By JOE IRWIN
I received an email the other day from my former North Kitsap editor Chris Case with “She’s all grown up” as the subject line. Naturally, I dropped what I was doing to see what my old boss (and, yes, she’ll take that the wrong way but we’re good friends so I don’t care) was talking about.
I opened it up to read a simple message, “Where have all those years gone?” and a link to an article in the Herald. There I found a piece about one inspiring young lady from Poulsbo, who wasn’t as young as Chris or I remember her. She’s still inspiring as hell, though. My response to Chris, was pretty much immediate, “Holy crap. So she’s married now? I remember when she was in pigtails. This doesn’t make me feel like a dinosaur at all.”
Actually, it did. Chris, too.
Chris and I became acquainted with Brianna Oas (now Strand) and the Oas family what seems like a lifetime ago in the mid-1990s, when I was first tasked with covering the Great Strides Walkathon for Cystic Fibrosis in Poulsbo. Brianna was between the ages of 6 and 8 (maybe 9?) at the time (I could probably try to figure that out exactly but math has never been a strong suit, which is why I was journalist in the first place).
Anyway, I got lost on the way to their farm off State Route 3 and Thompson Road (or thereabouts), and arrived late as I was prone to do in those days and (with three young kids of my own) am even more prone to do nowadays. I met Jim, Val and Brianna and we started talking. Well, Jim did. I mainly listened, and when he took a breath shot in a quick question now and again. Jim gave me the background on CF, how they found out that Brianna had it and so on. And mentioned something along the lines of … “And if we’re lucky, she’ll live to about 17.”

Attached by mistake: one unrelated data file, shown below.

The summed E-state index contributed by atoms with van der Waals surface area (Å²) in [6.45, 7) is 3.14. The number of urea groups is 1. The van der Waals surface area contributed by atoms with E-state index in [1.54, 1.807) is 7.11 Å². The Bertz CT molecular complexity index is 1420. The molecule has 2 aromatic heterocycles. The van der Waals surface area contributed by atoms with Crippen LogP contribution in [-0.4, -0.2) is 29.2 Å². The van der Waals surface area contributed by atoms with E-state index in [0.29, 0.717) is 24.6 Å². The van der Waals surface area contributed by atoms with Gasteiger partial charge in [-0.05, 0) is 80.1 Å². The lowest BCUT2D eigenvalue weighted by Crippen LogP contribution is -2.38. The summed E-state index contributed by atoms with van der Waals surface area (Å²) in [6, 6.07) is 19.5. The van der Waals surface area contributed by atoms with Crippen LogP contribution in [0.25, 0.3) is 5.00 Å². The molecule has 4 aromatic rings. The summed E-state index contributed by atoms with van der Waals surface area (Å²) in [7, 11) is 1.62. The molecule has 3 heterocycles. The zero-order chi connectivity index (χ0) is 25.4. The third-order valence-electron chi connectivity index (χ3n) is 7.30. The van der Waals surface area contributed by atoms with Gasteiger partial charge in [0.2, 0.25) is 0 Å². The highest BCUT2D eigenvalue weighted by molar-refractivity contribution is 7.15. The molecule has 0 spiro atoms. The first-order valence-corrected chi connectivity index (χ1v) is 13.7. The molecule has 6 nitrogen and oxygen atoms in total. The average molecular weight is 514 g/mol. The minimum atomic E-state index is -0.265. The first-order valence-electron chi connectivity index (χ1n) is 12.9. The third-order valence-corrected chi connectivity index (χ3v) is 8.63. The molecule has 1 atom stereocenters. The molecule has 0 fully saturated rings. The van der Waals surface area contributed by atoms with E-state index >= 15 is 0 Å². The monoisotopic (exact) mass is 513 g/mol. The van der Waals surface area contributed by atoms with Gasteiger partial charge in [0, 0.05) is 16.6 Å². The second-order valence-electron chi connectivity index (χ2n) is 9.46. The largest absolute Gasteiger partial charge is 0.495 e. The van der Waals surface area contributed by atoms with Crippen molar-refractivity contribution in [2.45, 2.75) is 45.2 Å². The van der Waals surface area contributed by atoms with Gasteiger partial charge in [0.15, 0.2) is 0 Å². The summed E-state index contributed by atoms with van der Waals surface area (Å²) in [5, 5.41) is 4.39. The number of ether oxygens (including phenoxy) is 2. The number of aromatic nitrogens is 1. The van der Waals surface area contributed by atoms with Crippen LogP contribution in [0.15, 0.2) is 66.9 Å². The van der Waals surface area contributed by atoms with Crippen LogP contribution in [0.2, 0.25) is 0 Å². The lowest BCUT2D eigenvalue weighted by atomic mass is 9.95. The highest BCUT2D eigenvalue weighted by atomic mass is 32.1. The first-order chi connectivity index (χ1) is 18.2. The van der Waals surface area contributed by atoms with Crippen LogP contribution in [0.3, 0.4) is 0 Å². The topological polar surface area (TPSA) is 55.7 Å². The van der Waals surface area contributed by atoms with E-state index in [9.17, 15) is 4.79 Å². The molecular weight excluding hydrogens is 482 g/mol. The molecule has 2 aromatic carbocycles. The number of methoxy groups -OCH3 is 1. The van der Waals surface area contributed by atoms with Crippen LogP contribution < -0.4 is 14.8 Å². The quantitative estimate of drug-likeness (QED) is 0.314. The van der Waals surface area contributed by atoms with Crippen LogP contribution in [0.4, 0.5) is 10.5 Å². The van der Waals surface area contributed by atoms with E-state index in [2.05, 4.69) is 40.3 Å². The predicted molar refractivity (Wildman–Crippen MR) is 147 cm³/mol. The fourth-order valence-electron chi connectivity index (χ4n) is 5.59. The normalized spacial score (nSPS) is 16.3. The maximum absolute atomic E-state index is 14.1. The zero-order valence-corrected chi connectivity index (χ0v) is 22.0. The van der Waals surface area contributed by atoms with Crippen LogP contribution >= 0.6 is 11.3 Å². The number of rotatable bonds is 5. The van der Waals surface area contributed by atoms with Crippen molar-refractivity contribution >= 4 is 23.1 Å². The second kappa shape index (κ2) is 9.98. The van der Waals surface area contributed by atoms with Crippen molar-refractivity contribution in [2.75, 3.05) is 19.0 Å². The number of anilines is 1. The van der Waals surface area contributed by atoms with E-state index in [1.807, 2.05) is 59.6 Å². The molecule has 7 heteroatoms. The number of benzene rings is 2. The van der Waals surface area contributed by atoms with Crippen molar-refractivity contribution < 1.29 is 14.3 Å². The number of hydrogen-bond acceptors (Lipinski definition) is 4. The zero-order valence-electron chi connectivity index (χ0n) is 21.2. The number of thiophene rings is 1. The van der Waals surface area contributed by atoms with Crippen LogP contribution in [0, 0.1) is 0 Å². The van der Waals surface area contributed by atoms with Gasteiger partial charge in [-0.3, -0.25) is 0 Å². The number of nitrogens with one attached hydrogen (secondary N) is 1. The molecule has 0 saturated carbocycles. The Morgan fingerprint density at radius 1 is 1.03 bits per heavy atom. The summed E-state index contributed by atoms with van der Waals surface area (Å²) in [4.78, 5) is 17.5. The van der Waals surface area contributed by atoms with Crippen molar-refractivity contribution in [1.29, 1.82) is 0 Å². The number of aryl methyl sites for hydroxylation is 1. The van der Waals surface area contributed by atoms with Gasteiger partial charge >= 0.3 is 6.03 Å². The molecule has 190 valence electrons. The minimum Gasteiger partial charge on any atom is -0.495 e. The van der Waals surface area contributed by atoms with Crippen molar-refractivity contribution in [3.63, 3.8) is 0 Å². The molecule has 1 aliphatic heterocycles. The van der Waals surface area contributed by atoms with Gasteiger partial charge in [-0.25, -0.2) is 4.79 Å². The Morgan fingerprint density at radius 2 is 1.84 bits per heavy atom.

None of the Oas family batted an eyelash at that apparent fact of life around their household, but I felt that I’d been punched in the gut. I asked Brianna a few questions, several of which Jim answered (he’s chatty like that), took a few photos and was on my way. I got to thinking about Brianna on the way back to the office where I explained that situation to Chris and discussed story ideas about the walkathon.
We decided I should check it out personally and throw some ink at a good cause, as we used to say in the industry (and maybe they still do). I’m glad we did. What I saw there was more than kids on roller skates, bikes, trikes and skateboards. It was more than several dozen people walking to support research, a friend, and member of their family. What I witnessed there was hope, pure and simple.
Chris and I spent several years working with Team Oas, doing what we could to help them spread their message. Every time we met, the family’s unwavering faith in finding a cure floored us. No easy task when dealing with two jaded journalists, who hadn’t just been around the block at that point, but had poured some of the original sidewalks.
While Chris and I haven’t shared a newsroom in more than a decade, the lessons we learned from an optimistic little girl and her family have stayed with both of us. We’re better people because of them.
"We're going to witness a miracle in our lifetime," Brianna said recently.
We’d have to argue that anyone who knows her already has.
Joe Irwin, Olympia
and Chris Case, Olympia